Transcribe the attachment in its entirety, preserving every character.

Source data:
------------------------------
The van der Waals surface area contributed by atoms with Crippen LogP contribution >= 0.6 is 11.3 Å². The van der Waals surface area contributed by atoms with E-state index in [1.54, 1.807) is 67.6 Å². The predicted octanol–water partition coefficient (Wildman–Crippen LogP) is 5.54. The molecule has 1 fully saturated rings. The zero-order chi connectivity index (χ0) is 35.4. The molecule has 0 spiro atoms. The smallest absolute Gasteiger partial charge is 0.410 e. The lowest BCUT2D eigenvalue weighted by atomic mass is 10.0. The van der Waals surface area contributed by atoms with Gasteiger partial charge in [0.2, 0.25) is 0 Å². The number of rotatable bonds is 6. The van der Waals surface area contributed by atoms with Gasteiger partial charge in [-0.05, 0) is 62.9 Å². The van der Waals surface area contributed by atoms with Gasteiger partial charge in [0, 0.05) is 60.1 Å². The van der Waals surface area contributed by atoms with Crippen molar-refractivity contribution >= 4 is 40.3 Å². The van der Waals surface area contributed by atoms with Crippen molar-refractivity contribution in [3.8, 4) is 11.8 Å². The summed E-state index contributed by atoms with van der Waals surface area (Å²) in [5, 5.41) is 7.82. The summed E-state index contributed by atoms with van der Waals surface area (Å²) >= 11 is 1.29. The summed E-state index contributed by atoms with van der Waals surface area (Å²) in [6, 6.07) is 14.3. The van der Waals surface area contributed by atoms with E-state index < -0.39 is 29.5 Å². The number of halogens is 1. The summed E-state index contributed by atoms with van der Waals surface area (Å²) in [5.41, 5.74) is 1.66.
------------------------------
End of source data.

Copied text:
The van der Waals surface area contributed by atoms with Crippen LogP contribution >= 0.6 is 11.3 Å². The van der Waals surface area contributed by atoms with E-state index in [1.54, 1.807) is 67.6 Å². The predicted octanol–water partition coefficient (Wildman–Crippen LogP) is 5.54. The molecule has 1 fully saturated rings. The zero-order chi connectivity index (χ0) is 35.4. The molecule has 0 spiro atoms. The smallest absolute Gasteiger partial charge is 0.410 e. The lowest BCUT2D eigenvalue weighted by atomic mass is 10.0. The van der Waals surface area contributed by atoms with Gasteiger partial charge in [0.2, 0.25) is 0 Å². The number of rotatable bonds is 6. The van der Waals surface area contributed by atoms with Gasteiger partial charge in [-0.05, 0) is 62.9 Å². The van der Waals surface area contributed by atoms with Gasteiger partial charge in [0, 0.05) is 60.1 Å². The van der Waals surface area contributed by atoms with Crippen molar-refractivity contribution >= 4 is 40.3 Å². The van der Waals surface area contributed by atoms with Crippen molar-refractivity contribution in [3.8, 4) is 11.8 Å². The summed E-state index contributed by atoms with van der Waals surface area (Å²) in [5, 5.41) is 7.82. The summed E-state index contributed by atoms with van der Waals surface area (Å²) >= 11 is 1.29. The summed E-state index contributed by atoms with van der Waals surface area (Å²) in [6, 6.07) is 14.3. The van der Waals surface area contributed by atoms with E-state index < -0.39 is 29.5 Å². The number of halogens is 1. The summed E-state index contributed by atoms with van der Waals surface area (Å²) in [5.41, 5.74) is 1.66.